Local unions plan talk on Supreme Court's pending ruling on 'fair share' fees

Local unions plan talk on Supreme Court's pending ruling on 'fair share' fees

CHAMPAIGN — Labor groups will sponsor a public discussion Sunday about an upcoming Supreme Court decision on "fair share" fees paid by state workers who don't want to join the union that represents them.

"Turning Lemons Into Lemonade! (Coming Attacks on Unions & Fighting Back)" will be held at 1 p.m. at the Champaign Public Library, 200 W Green St, C. It is free and open to the public.

The Supreme Court in March could overturn a 1977 decision that public-sector workers who enjoy union wages and benefits but choose not to join may be required to pay "fair share" fees, usually lower than regular dues, to help cover the union's costs, said Ricky Baldwin, co-chair of the group Jobs With Justice.

Opponents of fair-share fees say they violate workers' First Amendment rights.

The case, Janus v. AFSCME, grew out of efforts by Gov. Bruce Rauner to halt the collection of fair-share fees by the American Federation of State, County and Municipal Employees, which represents state workers. The plantiff, a state worker, argued that the union advocates positions he doesn't support, including spending on state programs and higher taxes to pay for it.

Legal experts say the case could affect 5 million public workers in 22 states.

Baldwin said that would make the entire country "right to work" in the public sector. He argues that Rauner and right-to-work groups really want to undermine unions. He said it's only fair for workers who get union raises and protections to pay a fee.

At Sunday's event, a social worker and a nurse who went through similar changes in Wisconsin will talk about the impact there, he said.

The event is sponsored by Central Illinois Jobs With Justice, AFSCME Retirees Chapter 88, the Champaign County AFL-CIO, the Champaign Federation of Teachers, CU Democratic Socialists of America, the East Central Illinois Building & Construction Trades, Graduate Employees Organization Local 6300, Service Employees International Local 73 and the Undergraduate-Graduate Alliance at UIUC.

Comment viewing options

Select your preferred way to display the comments and click "Save settings" to activate your changes.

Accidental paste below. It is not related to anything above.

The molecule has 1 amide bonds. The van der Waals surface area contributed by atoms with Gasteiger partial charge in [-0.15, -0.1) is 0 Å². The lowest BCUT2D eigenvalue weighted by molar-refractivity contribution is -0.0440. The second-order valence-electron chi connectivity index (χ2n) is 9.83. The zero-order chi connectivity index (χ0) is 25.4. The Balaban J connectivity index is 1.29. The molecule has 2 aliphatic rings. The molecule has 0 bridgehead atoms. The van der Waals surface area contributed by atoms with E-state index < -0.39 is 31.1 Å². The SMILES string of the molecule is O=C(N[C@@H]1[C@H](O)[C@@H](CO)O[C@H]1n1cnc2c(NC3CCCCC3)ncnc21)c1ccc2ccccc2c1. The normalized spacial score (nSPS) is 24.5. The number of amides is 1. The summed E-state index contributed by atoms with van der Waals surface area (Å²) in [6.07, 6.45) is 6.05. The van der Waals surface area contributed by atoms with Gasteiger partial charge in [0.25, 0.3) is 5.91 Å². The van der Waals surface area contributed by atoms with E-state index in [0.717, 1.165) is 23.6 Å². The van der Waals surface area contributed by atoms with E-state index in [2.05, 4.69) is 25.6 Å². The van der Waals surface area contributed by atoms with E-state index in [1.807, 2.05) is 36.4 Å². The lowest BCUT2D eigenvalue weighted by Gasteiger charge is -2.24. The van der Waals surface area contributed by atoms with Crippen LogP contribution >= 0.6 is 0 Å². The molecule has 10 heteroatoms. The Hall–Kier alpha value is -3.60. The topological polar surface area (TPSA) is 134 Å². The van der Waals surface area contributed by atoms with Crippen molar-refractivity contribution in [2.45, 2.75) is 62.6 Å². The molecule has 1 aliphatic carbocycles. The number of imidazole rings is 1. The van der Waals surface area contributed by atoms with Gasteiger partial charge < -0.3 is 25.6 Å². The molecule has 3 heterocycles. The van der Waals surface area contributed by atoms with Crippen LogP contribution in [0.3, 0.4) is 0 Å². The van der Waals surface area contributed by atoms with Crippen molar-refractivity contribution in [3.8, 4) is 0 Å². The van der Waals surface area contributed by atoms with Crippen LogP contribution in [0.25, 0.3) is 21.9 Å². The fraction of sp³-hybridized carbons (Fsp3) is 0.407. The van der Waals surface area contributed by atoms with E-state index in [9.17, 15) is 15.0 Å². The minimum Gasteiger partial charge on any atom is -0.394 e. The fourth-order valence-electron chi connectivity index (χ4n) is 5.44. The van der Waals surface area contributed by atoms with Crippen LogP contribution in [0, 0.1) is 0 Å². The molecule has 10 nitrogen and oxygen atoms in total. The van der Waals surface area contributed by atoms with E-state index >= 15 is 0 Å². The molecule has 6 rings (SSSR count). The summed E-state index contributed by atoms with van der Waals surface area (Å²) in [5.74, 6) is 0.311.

APC wrote on February 17, 2018 at 11:02 am

It seems to me that in the likely event that the Supreme Court ignores stare decisis and overturns the previous decision on the basis of 1st amendment rights of the non-union members, that the complementary aspects should hold true for the Union.  This is to say that right now, the Union is required to bargain for non-Union members (they get the benefits of the bargain without having any skin in the game).  Free speech would seem to go both ways - the Union should not be required to bargain for non-members. 

This is, however, not just a free speech issue - it is about making a living wage and working conditions as well as others.  For example, at this point there is little counterbalance to the vast amounts of cash being pumped into the political system by those individuals and corporations with huge pockets and vested interests in their own (not workers) well being.  Unions have acted, for the last 100 or so years, as a good counterweight.

Thus, please non-Union members. Enjoy your 7 day work weeks and reduced number of days off, and safety standards for less pay etc... The $$ed gentry have managed to brainwash the masses well.

Talk about returning to the robber baron age. People simply do not know history - they should be required to learn it in school or something.

catsrule wrote on February 17, 2018 at 1:02 pm

APC, Valid points. If the SC decides in favor of Janus, it won't be favorable for organized labor but it won't be a "mortal blow" as desired by Bruce Rauner, his multi-millionaire corporate investor class friends and the editorial boards they "own" such as the News-Gazette and Chicago Tribune that would like to return to the Gilded Age during which labor was subject to Dickensian standards. Large numbers of "fair share" public sector employees have chosen to become full dues paying members since Rauner's election. For the sake of small business owners who depend on consumers with expendable income and especially stakeholders and residents of communities with universities and colleges (EIU and Charleston have been economically damaged so badly they may never recover to pre-Rauner levels), Bruce Rauner must be defeated. There is no mandate in IL for "RTW", elimination of prevailing wage laws and eliminating the ability of organized labor to bargain collectively over wages and conditions of employment. Had Bruce Rauner been honest about what his agenda was during the last gubernatorial election, he wouldn't have been elected.